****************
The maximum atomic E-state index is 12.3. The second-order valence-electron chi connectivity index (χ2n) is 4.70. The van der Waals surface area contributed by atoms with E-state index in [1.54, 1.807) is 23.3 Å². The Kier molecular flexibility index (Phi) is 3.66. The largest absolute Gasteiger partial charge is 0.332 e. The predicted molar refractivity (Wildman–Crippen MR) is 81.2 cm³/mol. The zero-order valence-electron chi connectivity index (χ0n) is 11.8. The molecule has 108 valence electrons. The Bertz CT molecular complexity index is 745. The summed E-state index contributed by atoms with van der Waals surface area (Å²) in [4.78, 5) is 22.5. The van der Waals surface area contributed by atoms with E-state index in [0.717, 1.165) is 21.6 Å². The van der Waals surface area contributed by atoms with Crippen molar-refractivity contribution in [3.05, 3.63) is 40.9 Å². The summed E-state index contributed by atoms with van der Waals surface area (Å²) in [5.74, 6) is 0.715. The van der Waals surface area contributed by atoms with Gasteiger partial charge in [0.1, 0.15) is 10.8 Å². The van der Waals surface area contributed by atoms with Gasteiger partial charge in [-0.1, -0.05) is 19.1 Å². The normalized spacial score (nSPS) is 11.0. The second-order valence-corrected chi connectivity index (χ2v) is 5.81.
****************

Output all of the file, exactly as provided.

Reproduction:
The maximum atomic E-state index is 12.3. The second-order valence-electron chi connectivity index (χ2n) is 4.70. The van der Waals surface area contributed by atoms with E-state index in [1.54, 1.807) is 23.3 Å². The Kier molecular flexibility index (Phi) is 3.66. The largest absolute Gasteiger partial charge is 0.332 e. The predicted molar refractivity (Wildman–Crippen MR) is 81.2 cm³/mol. The zero-order valence-electron chi connectivity index (χ0n) is 11.8. The molecule has 108 valence electrons. The Bertz CT molecular complexity index is 745. The summed E-state index contributed by atoms with van der Waals surface area (Å²) in [4.78, 5) is 22.5. The van der Waals surface area contributed by atoms with E-state index in [0.717, 1.165) is 21.6 Å². The van der Waals surface area contributed by atoms with Crippen molar-refractivity contribution in [3.05, 3.63) is 40.9 Å². The summed E-state index contributed by atoms with van der Waals surface area (Å²) in [5.74, 6) is 0.715. The van der Waals surface area contributed by atoms with Gasteiger partial charge in [0.1, 0.15) is 10.8 Å². The van der Waals surface area contributed by atoms with Gasteiger partial charge in [-0.1, -0.05) is 19.1 Å². The normalized spacial score (nSPS) is 11.0. The second-order valence-corrected chi connectivity index (χ2v) is 5.81.